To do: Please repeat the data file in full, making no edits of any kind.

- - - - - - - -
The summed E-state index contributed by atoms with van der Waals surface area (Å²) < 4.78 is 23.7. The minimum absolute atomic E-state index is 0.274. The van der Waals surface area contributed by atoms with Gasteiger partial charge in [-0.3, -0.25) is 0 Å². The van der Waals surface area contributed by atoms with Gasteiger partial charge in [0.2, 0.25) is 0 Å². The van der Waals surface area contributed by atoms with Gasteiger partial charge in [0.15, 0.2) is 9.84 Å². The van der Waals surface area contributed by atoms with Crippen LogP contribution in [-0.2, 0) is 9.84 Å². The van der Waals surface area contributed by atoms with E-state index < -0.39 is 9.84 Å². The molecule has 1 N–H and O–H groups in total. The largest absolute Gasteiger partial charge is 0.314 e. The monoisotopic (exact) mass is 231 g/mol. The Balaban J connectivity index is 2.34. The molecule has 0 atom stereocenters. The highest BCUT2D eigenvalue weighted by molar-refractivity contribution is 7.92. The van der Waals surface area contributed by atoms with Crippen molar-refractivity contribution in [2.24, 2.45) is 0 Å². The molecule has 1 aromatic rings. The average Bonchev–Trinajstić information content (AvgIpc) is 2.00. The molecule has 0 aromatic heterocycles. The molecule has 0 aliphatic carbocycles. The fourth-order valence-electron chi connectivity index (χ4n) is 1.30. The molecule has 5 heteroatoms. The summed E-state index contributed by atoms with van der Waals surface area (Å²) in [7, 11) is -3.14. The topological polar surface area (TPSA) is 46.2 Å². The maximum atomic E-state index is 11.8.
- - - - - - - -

The summed E-state index contributed by atoms with van der Waals surface area (Å²) < 4.78 is 23.7. The minimum absolute atomic E-state index is 0.274. The van der Waals surface area contributed by atoms with Gasteiger partial charge in [-0.3, -0.25) is 0 Å². The van der Waals surface area contributed by atoms with Gasteiger partial charge in [0.2, 0.25) is 0 Å². The van der Waals surface area contributed by atoms with Gasteiger partial charge in [0.15, 0.2) is 9.84 Å². The van der Waals surface area contributed by atoms with Crippen LogP contribution in [-0.2, 0) is 9.84 Å². The van der Waals surface area contributed by atoms with E-state index < -0.39 is 9.84 Å². The molecule has 1 N–H and O–H groups in total. The largest absolute Gasteiger partial charge is 0.314 e. The monoisotopic (exact) mass is 231 g/mol. The Balaban J connectivity index is 2.34. The molecule has 0 atom stereocenters. The highest BCUT2D eigenvalue weighted by molar-refractivity contribution is 7.92. The van der Waals surface area contributed by atoms with Crippen molar-refractivity contribution in [2.24, 2.45) is 0 Å². The molecule has 1 aromatic rings. The average Bonchev–Trinajstić information content (AvgIpc) is 2.00. The molecule has 0 aromatic heterocycles. The molecule has 0 aliphatic carbocycles. The fourth-order valence-electron chi connectivity index (χ4n) is 1.30. The molecule has 5 heteroatoms. The summed E-state index contributed by atoms with van der Waals surface area (Å²) in [7, 11) is -3.14. The topological polar surface area (TPSA) is 46.2 Å². The maximum atomic E-state index is 11.8.